Afghan Star Havana Marking

Afghan Star Havana Marking
"If there was no signing then the world would be silent," proclaims a blind little boy at the start of this remarkable film about freedoms and dreams.

In 1996, it was a crime in Afghanistan to dance, listen to music or watch TV. Muslim extremists by any measure, the Taliban suppressed all forms of personal expression in Afghan society and replaced it with oppressive dogma. That silence was lifted in 2004 when restrictions against these universal pleasures were loosened. Then, a TV show from the nation's capital, Kabul, sprung from this new climate of freedom, capturing the imagination of millions.

Young men (and a few women) line up to audition and a lucky few compete in the show. The winner takes home $5,000, which amounts to ten times the average annual salary in this impoverished nation. The audience chooses their favourite singer via text messaging, which gives Afghans their first taste of democracy and briefly unites this racially diverse country.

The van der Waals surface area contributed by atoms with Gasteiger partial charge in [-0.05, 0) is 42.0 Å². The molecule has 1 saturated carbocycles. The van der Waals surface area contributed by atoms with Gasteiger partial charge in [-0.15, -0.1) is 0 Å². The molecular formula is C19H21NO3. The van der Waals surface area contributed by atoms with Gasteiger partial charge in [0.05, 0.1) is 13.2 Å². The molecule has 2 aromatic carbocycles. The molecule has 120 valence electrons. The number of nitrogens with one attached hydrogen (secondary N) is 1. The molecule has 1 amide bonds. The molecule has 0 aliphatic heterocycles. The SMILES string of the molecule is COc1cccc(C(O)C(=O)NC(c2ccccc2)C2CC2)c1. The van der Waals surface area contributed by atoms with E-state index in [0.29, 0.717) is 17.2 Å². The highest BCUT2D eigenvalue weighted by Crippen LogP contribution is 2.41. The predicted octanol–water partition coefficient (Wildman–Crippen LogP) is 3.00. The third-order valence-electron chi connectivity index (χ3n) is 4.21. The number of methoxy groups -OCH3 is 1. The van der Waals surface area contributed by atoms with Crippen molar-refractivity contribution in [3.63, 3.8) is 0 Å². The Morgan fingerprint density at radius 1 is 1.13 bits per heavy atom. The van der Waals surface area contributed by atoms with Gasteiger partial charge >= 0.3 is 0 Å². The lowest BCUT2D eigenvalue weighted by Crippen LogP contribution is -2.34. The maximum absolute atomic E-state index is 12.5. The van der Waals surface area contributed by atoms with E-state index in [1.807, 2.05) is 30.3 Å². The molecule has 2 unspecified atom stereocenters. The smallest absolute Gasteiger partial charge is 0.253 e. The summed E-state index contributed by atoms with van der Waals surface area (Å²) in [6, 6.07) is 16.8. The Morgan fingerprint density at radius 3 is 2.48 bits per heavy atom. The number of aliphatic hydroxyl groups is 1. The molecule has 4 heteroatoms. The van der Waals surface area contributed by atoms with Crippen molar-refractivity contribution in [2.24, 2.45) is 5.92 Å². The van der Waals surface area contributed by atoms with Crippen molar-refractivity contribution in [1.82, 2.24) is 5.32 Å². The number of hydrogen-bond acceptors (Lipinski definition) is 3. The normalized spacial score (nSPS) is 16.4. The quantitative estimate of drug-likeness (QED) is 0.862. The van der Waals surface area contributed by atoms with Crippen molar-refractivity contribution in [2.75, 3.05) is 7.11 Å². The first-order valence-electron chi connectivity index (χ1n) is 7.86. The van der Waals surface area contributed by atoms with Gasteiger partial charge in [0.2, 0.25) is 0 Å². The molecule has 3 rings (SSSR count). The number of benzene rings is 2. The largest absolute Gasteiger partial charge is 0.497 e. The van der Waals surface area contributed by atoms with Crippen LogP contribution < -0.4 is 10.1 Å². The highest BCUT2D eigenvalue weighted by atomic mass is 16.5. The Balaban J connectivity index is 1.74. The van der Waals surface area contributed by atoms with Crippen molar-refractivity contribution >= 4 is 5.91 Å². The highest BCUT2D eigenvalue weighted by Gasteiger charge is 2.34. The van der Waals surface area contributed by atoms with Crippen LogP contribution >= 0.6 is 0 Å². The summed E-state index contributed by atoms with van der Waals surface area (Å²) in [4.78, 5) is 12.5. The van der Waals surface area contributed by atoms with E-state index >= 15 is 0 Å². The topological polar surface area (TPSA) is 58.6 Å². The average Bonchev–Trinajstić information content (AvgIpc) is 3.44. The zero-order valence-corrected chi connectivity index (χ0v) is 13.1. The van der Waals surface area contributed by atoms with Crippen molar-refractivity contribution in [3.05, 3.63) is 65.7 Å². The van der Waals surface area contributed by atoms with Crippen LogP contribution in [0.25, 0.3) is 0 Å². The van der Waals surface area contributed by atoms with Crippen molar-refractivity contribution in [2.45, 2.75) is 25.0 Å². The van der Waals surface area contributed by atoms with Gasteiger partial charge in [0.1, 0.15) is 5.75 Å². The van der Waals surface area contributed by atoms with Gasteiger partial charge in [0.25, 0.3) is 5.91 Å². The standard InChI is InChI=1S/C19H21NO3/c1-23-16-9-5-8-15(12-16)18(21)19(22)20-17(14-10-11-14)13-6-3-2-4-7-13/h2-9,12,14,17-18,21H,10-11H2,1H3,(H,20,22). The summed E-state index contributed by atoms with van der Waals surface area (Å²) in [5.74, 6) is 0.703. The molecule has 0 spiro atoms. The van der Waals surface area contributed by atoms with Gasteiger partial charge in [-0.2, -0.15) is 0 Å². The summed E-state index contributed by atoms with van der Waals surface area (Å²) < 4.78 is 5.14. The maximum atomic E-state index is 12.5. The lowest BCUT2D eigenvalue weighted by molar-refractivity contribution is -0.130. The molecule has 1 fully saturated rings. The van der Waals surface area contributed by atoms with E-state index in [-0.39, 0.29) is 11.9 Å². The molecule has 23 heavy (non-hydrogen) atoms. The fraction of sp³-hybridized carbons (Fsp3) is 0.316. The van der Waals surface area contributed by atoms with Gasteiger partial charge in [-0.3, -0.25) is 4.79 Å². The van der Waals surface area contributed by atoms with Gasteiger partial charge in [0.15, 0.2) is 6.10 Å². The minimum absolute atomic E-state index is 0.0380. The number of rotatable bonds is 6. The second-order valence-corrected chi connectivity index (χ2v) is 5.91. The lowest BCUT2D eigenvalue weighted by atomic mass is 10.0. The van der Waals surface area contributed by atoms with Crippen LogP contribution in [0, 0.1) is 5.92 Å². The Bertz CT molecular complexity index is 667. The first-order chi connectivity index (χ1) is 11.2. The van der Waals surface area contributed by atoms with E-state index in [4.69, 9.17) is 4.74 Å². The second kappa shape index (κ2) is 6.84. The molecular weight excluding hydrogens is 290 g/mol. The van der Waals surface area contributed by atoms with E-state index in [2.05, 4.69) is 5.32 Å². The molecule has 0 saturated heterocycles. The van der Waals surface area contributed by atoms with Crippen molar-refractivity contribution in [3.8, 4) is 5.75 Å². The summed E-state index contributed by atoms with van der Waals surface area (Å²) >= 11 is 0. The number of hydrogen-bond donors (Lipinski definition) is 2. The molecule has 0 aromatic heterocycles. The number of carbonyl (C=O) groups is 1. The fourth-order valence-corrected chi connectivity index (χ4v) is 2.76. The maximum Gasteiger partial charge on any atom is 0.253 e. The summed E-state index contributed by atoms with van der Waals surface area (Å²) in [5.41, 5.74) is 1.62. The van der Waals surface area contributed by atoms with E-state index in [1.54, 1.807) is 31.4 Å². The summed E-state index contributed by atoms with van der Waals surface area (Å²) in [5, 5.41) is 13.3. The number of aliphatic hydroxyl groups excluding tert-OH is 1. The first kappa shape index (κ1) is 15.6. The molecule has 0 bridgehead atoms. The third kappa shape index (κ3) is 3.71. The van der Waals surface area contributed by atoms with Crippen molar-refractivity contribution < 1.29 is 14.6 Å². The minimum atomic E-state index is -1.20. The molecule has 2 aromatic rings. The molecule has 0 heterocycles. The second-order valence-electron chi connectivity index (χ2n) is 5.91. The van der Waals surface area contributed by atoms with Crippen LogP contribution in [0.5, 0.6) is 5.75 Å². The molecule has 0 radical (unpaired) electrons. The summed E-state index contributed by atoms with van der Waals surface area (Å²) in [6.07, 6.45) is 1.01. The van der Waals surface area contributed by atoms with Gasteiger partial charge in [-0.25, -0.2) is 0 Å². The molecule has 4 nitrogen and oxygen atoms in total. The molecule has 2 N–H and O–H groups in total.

Afghan Star utilizes a tried-and-true structure of following several contestants, from their daily lives to the championship. One young man is a Sinatra-esque heartthrob. Another sings Western-tinged danceable pop. The key point is that these are men; it's fine for them to sing, "My love is a Hindu, but I am a Muslim, because of my love I sweep the temple, black magic man." But when Setera, a vivacious young woman, loosens her headscarf and adds a few dance steps to her routine, Afghan men go crazy. No, they don't shower her with kisses but with death threats and cries of "whore."

"Our souls were dead," says an older fellow who remembers the good old days of Western clothes and rock'n'roll, "Now we should wake them up." Afghan Star proves that waking up will take Afghans much longer than a morning but this film also makes Western audiences cherish the freedoms we take for granted. (Zeitgeist)